Why this legal scholar believes state legislatures are the best hope for resolving these persistent conflicts.
The US Supreme Court has ruled on the biggest religious liberty case of the year. In a 7–2 vote, the Court sided with a Christian baker who declined to decorate a cake for a same-sex wedding. The baker, Jack Phillips, who had provided cakes for gay customers in other circumstances, argued that making a cake for a same-sex wedding would be an endorsement of the marriage and a violation of his beliefs.
In its narrow ruling of Masterpiece Cakeshop Ltd. v. Colorado Civil Rights Commission, the Court stated that the penalties a Colorado human rights commission had levied against Jack Phillips violated his First Amendment rights.
For the majority, Justice Anthony Kennedy wrote that “Phillips was entitled to a neutral decisionmaker who would give full and fair consideration to his religious objection as he sought to assert it in all of the circumstances in which this case was presented, considered, and decided.”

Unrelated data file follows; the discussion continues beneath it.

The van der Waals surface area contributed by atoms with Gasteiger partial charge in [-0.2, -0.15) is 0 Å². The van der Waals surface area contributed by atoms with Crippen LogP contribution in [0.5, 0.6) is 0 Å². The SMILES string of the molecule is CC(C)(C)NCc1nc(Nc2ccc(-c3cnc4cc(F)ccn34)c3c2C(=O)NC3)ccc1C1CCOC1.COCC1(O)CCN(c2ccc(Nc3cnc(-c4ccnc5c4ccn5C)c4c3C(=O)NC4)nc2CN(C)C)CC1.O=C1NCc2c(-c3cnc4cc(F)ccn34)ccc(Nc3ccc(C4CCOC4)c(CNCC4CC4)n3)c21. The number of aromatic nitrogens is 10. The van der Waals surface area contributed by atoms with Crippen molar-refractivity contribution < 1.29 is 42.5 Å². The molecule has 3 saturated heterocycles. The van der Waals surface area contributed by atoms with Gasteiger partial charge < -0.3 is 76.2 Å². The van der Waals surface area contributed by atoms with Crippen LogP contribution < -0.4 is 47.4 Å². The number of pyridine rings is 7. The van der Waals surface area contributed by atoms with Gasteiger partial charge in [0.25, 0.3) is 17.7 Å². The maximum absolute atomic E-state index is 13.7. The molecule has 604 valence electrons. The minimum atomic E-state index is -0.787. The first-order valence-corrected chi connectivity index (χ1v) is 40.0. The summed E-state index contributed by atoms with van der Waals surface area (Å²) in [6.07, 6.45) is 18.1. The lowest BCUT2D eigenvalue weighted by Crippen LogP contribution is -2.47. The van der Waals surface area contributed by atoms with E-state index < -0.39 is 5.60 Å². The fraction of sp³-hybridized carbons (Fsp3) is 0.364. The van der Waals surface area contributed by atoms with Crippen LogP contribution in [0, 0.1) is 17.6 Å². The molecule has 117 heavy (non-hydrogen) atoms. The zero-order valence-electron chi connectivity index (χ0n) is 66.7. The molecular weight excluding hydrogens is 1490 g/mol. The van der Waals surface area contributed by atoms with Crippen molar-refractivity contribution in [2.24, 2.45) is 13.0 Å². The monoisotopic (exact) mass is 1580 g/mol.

While legal scholar Robin Fretwell Wilson found much of Kennedy’s opinions compelling, she ultimately doesn’t think a decision that serves both groups can be made through the courts.
“There’s a pernicious outcome about the fact that we Americans like to litigate,” said Wilson. “When you have the Supreme Court take a case like Masterpiece, it stalls all the work in state legislatures where people are really trying to write a new script because they think, well, maybe this is going to be swamped by the Supreme Court, there’s going to be a new result reached, and why, in any event, should we spend political capital when the court’s going to do this for us?”
Wilson joined associate digital media producer Morgan Lee and editor in chief Mark Galli to discuss just …
Source: Christianity Today Most Read